If you've already looked at the other models in this section on basic models of communication, you'll be aware that a criticism that could be made of some of them is that they present communication as a linear process, within which the rôles of sender and receiver are clearly distinguished.
In fact, it is misleading to think of the communication process as starting somewhere and ending somewhere. It is really endless. We are little switchboard centers handling and rerouting the great endless current of information....
The Osgood and Schramm circular model is an attempt to remedy that deficiency: The model emphasizes the circular nature of communication. The participants swap between the rôles of source/encoder and receiver/decoder.
The model is particularly helpful in reminding us of the process of interpretation which takes place whenever a message is decoded.
The more mechanical models, particularly those concerned primarily with machine communication, tend to suggest that fidelity will be high as long as physical noise is reduced to a minimum or strategies (such as increasing channel redundancy) are adopted to counter the noise. This circular model reminds us that receiving a message is not simply a matter of decoding, but also of interpreting the message.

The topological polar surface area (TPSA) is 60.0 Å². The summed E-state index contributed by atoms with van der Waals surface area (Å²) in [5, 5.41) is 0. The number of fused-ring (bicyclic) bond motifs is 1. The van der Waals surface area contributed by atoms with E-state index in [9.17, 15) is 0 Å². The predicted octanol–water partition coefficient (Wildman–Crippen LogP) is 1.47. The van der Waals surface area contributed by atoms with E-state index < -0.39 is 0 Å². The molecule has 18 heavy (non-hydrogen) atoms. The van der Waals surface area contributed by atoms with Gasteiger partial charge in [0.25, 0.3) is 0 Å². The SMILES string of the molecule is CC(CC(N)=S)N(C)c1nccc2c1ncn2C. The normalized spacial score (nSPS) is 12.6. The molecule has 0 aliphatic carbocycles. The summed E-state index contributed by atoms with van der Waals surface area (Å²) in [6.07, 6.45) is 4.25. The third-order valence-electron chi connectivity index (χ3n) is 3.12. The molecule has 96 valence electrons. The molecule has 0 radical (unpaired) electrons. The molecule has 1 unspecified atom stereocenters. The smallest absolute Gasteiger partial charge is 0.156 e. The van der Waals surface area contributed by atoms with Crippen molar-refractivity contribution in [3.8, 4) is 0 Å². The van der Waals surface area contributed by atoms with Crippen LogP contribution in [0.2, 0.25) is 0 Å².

Whenever we receive data from the world around us, even in, say, the apparently very simple act of seeing what's in front of us, we are engaged in an active process of interpretation, not simply taking in information, but actively making sense of it. An important question is: what criteria are we using to make sense of what we are receiving? Since the criteria we use will inevitably differ from one person to another, there will always be semantic noise. If we can answer that question about our audience, then we stand a chance of communicating successfully.
But it's certainly not an easy question to answer, as you will see if you take a look at Berlo's SMCR Model, which is one of the most useful models as a starting point for organizing any practical work in communication.